When Amazon announced it was going to build brick and mortar concept grocery stores – Amazon Go – it made huge waves in the media.
What was particularly interesting about it was how they incorporated a feature usually only seen online: Amazon’s ‘Buy with 1-Click’ button. This feature would create a seamless experience for the shopper: just select the items you want and then simply walk out of the store.
What Amazon knew about this move is what smart retailers are looking to do in brick and mortar properties: design stores replicate the best features of online stores. If that sounds like something out of a Black Mirror episode, it’s not. It’s going to be a hot trend in the future.
We’re far enough into the online retail revolution where we know there are some teens and adults who have grown up digital-first, even in retail. This fundamentally changes the purchase expectations and flow of a growing number of customers.
The ease of which regular shoppers online can navigate from consideration to purchase, to owning the item is a key part of the next generation of retail design.
In November of 2017, Target unveiled a redesign centred around the changing ways people shop. The store has a dedicated entrance for “express” shoppers: through this entrance, wine, beer, and package pick up are the first things you see. The store also has curbside pick up where a store employee will deliver an order you placed directly to your car.
If none of these options applies to you, you can use Target’s second entrance, for shoppers to “discover” new items or brands.
This twofold strategy emulates two distinct shopper patterns that exist both offline and on: The on-demand shopper, and the discovery shopper. By redesigning the space, Target hopes to capture both styles in a way that directly addresses their needs.
Apple got rid of the purchase queue years ago by making on-demand checkouts a reality in their stores. Customers can either walk up to any sales associate with a handheld device check themselves out with the Apple Store application. Just pick up the product you want, scan the barcode, enter your AppleID, and voila! You can walk out of the store with your new purchase without interacting with anyone.
The trend for retail seems to be moving toward operating the way we have become accustomed to shopping online all in an effort to bring people back into brick and mortar stores. The seamless process marries the best of both worlds: the ability to touch and feel the product in real-time and to ask crucial questions about the product while avoiding waiting in checkout lineups.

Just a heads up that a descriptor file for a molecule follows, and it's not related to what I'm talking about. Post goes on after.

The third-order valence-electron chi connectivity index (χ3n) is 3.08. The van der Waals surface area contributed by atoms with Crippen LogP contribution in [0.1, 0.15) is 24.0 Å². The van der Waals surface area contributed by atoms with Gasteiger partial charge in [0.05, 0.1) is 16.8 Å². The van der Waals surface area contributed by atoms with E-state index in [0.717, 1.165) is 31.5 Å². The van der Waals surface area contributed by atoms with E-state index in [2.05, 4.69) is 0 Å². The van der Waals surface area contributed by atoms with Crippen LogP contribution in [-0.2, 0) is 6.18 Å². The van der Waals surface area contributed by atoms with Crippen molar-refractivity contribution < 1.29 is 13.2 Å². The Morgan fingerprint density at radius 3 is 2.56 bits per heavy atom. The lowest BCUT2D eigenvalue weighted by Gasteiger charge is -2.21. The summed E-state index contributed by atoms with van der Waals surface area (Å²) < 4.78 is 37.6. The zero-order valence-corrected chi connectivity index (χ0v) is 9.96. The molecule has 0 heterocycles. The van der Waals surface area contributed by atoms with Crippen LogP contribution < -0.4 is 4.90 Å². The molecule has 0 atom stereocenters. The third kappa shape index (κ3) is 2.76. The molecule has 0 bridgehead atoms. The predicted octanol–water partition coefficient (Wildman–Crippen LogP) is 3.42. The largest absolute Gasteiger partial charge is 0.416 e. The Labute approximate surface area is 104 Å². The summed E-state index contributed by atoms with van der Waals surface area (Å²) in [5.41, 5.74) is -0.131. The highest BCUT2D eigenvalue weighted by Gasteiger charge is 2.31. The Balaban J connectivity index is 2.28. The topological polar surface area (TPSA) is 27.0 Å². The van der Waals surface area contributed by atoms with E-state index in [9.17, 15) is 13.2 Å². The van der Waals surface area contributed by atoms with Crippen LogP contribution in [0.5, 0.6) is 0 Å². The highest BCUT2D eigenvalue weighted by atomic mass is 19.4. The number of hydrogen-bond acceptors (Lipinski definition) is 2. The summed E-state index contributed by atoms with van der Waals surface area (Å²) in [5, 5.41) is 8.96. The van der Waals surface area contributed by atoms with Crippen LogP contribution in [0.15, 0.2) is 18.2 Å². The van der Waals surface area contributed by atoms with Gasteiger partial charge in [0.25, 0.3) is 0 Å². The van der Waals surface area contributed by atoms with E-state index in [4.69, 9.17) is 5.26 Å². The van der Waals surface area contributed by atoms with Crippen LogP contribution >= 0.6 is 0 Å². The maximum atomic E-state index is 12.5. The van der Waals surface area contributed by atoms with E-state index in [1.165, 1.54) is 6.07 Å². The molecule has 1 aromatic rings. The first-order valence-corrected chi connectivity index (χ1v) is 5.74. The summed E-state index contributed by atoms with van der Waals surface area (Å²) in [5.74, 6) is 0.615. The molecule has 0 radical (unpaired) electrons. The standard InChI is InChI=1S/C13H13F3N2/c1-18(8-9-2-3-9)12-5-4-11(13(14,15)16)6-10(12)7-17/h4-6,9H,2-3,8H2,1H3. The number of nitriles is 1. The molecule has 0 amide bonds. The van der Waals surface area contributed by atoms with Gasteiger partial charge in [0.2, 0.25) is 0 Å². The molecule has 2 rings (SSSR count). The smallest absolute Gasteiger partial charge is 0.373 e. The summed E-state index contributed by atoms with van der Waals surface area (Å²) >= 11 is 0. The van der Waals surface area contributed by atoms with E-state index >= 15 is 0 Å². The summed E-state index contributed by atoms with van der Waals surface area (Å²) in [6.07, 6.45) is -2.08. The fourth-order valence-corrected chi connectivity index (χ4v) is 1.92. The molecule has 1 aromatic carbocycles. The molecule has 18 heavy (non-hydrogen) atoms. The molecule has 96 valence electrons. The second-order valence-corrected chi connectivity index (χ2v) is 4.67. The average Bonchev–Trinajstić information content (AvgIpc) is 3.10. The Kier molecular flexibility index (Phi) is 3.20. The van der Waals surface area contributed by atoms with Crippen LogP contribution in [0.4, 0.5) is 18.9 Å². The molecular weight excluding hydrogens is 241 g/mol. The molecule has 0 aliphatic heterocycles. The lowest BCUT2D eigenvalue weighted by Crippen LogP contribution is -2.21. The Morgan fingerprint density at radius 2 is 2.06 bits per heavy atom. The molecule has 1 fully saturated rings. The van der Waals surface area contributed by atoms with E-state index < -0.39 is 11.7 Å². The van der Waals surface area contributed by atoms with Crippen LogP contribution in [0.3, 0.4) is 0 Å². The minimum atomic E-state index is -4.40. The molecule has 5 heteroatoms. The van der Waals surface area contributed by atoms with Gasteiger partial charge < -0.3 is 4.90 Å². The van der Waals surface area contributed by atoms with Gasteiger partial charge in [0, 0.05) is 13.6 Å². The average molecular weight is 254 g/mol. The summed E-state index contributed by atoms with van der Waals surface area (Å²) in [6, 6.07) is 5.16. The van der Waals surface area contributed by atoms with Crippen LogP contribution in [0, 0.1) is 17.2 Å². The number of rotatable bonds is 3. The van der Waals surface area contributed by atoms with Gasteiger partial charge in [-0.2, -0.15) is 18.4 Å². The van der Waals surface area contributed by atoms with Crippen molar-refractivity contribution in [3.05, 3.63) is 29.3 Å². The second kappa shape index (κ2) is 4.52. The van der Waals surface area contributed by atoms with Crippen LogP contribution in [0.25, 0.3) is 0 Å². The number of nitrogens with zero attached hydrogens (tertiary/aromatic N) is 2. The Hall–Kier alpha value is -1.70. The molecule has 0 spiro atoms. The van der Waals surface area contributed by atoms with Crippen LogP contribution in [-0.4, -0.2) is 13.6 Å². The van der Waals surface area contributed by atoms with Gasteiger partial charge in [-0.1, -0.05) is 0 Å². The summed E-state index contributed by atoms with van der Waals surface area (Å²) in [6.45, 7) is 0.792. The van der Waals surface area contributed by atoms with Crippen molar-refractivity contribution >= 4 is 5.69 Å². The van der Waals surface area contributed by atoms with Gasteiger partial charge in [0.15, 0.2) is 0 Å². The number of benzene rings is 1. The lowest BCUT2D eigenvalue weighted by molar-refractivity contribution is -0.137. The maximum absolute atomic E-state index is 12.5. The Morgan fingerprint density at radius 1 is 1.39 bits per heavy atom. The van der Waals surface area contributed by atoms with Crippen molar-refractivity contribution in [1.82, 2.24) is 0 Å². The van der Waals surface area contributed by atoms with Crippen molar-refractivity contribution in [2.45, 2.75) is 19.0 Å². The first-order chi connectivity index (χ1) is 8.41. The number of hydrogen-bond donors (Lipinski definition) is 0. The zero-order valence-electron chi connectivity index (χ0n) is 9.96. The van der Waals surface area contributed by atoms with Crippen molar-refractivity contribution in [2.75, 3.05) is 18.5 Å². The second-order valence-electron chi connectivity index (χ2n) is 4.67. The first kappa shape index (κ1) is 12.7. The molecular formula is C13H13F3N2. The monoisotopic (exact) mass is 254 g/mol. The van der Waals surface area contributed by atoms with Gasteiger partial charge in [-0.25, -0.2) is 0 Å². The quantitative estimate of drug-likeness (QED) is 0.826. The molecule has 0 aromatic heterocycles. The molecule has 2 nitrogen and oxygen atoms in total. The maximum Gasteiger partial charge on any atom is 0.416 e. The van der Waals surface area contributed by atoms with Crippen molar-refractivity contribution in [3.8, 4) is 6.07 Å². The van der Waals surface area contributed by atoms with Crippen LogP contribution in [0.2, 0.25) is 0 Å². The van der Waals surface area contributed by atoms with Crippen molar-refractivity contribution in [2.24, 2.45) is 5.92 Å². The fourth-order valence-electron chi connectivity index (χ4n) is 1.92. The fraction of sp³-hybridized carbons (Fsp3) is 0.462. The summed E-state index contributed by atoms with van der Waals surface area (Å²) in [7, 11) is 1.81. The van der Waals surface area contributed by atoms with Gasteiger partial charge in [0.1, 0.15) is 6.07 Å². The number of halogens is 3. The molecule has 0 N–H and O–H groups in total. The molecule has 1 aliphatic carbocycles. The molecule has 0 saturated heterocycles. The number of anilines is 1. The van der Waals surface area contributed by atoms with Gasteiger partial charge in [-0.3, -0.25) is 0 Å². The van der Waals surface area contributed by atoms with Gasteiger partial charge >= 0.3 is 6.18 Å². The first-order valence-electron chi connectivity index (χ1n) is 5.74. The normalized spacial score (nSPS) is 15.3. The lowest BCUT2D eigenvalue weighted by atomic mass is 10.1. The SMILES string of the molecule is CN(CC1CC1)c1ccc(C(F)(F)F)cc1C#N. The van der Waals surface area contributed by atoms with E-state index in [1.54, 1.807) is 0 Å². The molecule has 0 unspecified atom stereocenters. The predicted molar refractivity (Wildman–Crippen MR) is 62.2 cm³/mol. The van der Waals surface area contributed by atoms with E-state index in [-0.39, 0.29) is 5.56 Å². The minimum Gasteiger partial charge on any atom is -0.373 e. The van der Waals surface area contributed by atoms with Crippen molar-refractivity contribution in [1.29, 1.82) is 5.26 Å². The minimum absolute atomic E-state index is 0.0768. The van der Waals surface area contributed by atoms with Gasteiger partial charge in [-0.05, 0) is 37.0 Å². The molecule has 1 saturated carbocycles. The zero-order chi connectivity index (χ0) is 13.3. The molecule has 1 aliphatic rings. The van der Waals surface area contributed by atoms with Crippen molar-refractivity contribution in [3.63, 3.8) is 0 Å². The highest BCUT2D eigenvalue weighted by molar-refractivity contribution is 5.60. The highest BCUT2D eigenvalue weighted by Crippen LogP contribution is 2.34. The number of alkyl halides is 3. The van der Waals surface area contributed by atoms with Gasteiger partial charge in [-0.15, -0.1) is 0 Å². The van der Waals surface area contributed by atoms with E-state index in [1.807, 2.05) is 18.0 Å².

How can retail stores without hundreds of millions of dollars in renovation budgets and armies of sales associates effectively leverage this trend?
Set up a fast lane in-store
Set up an area somewhat close to your entrance for customers to pick up, return, reserve, or gift wrap items easily. If you’re unsure whether this will work, try setting it up during a busy time for shopping or returns for your store. It’s important to look at adoption rates, and solicit verbal feedback from those who choose to use this option.
Consider having grab and go stations in your store for the most commonly purchased items. Make these stations close enough to a cash or a mobile cashier to make the experience quick and easy for the customer
Work with your regular customers to make in-store shopping smarter
Using Salesfloor, you can set up predictive newsletters with items in them you know your customers will love, and let them know you can prep these items for them to pick up on demand in-store.
Look for purchase cadence for regular customers and be predictive about what you think they might need. This helps your associates become indispensable to these customers, who will likely return for the same simple, efficient service,
Merchandising isn’t just about showing off new lines or items that are on trend right now. Merchandising is also successful when it helps fulfil a need.
Online stores often bubble up “bought together” items in an effort to anticipate a customer’s needs. Grocery stores in vacation spots have long known the value of placing disposable barbecue kits in near the barbecue sauce, and solo cups and ping pong balls in with the mixer or near the beer.
Anticipating common uses or combinations of items in your store and either packaging them as kits or displaying how someone could package them/buy them together is a great way to increase total spend, and a great way to establish your store as a place that solves problems, thus increasing purchase frequency and word of mouth.
We live in an increasingly on-demand economy, but that does not mean that in-store retail is obsolete. Without resorting to wildly expensive redesigns, you, too, can leverage what the larger stores know about the change in how e-commerce trained customers shop and use that to gain strategic advantage by tweaking how your store and associates deliver the shopping experience from outside the store to the cash.